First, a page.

In arriving at the conclusion just stated the Court had before it, in addition to oral testimony, a schedule of assets and liabilities prepared by the Government agent who investigated the matter and which showed the following figures between December 31, 1940 and December 31, 1951:
Total Total Net Assets Liabilities Worth 1940 $ 11,137.15 $ 1,778.48 $ 9,358.67 1941 12,988.81 2,620.96 10,367.85 1942 14,519.91 246.15 14,273.76 1943 15,219.48 15,219.48 1944 21,679.44 21,679.44 1945 34,434.66 34,434.66 1946 43,129.80 43,129.80 1947 51,283.18 51,283.18 1948 74,875.44 7,500.00 67,375.44 1949 77,817.99 7,220.87 70,597.12 1950 101,345.31 10,000.00 91,345.31 1951 108,977.16 10,853.89 98,123.27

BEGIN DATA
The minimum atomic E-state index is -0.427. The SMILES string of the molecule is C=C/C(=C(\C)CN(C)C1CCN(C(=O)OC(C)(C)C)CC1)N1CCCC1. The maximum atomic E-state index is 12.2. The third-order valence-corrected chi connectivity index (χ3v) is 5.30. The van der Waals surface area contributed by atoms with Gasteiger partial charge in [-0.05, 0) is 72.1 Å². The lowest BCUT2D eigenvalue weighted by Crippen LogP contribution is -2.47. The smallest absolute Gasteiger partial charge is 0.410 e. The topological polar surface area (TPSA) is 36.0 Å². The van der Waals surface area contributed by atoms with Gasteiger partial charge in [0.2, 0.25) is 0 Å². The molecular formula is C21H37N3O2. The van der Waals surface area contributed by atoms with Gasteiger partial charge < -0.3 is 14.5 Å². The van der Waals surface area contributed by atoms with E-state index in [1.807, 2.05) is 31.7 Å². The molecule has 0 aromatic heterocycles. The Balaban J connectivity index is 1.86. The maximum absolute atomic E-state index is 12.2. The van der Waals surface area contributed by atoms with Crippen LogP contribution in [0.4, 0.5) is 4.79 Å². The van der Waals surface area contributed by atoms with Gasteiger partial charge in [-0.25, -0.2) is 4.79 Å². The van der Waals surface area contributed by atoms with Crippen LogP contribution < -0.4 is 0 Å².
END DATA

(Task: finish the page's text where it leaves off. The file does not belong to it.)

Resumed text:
This analysis was based upon a thorough examination of bank accounts, bank loan records, records of income tax returns filed, bank escrow files, payroll records of the City of Hawthorne, City of Hawthorne bond records, record of tax lien sales, grantor-grantee indices for Los Angeles County and trust deeds and mortgages thereon. On the basis of his conclusion the Commissioner allowed only $100 as cash on hand at the beginning of the net worth period, December 31, 1940, which was carried over through 1951. The Tax Court increased this amount to $5,000. The taxpayer's chief complaint seems to be that if the Tax Court believed that he had more cash then the agent allowed him, they should have given him credit for the total sum of $14,000 or $16,000 which he claimed to have accumulated from dealing in depreciated improvement bonds of the City of Hawthorne. The argument is a non sequitur. The Tax Court may believe a portion of a witness' testimony and not believe another. As there is no hard and fast rule requiring that the cash on hand at the beginning of the net worth period be proved with mathematical certainty, the Tax Court may reject an estimate made by an agent in a net worth case in favor of one of its own.13